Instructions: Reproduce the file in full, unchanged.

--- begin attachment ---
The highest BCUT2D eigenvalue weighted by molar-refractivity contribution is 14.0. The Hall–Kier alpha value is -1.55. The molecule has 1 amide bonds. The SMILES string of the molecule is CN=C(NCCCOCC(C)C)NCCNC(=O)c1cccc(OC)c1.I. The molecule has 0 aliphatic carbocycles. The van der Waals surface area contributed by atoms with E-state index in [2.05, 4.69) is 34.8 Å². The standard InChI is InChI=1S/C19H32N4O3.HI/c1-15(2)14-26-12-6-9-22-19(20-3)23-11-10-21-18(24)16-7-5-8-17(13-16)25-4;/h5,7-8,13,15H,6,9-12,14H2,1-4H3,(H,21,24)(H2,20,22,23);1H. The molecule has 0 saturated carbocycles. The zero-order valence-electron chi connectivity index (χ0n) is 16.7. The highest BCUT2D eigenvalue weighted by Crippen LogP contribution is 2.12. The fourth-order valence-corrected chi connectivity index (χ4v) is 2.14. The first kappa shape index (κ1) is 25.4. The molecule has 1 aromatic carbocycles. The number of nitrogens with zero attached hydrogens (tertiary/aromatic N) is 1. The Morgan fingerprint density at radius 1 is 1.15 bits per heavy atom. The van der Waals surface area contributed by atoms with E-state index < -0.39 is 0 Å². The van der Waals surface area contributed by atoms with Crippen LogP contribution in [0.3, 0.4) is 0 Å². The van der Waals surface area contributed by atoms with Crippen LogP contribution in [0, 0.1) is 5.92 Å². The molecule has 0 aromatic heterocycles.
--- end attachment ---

The highest BCUT2D eigenvalue weighted by molar-refractivity contribution is 14.0. The Hall–Kier alpha value is -1.55. The molecule has 1 amide bonds. The SMILES string of the molecule is CN=C(NCCCOCC(C)C)NCCNC(=O)c1cccc(OC)c1.I. The molecule has 0 aliphatic carbocycles. The van der Waals surface area contributed by atoms with E-state index in [2.05, 4.69) is 34.8 Å². The standard InChI is InChI=1S/C19H32N4O3.HI/c1-15(2)14-26-12-6-9-22-19(20-3)23-11-10-21-18(24)16-7-5-8-17(13-16)25-4;/h5,7-8,13,15H,6,9-12,14H2,1-4H3,(H,21,24)(H2,20,22,23);1H. The molecule has 0 saturated carbocycles. The zero-order valence-electron chi connectivity index (χ0n) is 16.7. The highest BCUT2D eigenvalue weighted by Crippen LogP contribution is 2.12. The fourth-order valence-corrected chi connectivity index (χ4v) is 2.14. The first kappa shape index (κ1) is 25.4. The molecule has 1 aromatic carbocycles. The number of nitrogens with zero attached hydrogens (tertiary/aromatic N) is 1. The Morgan fingerprint density at radius 1 is 1.15 bits per heavy atom. The van der Waals surface area contributed by atoms with E-state index < -0.39 is 0 Å². The van der Waals surface area contributed by atoms with Crippen LogP contribution in [0.3, 0.4) is 0 Å². The van der Waals surface area contributed by atoms with Crippen LogP contribution in [0, 0.1) is 5.92 Å². The molecule has 0 aromatic heterocycles.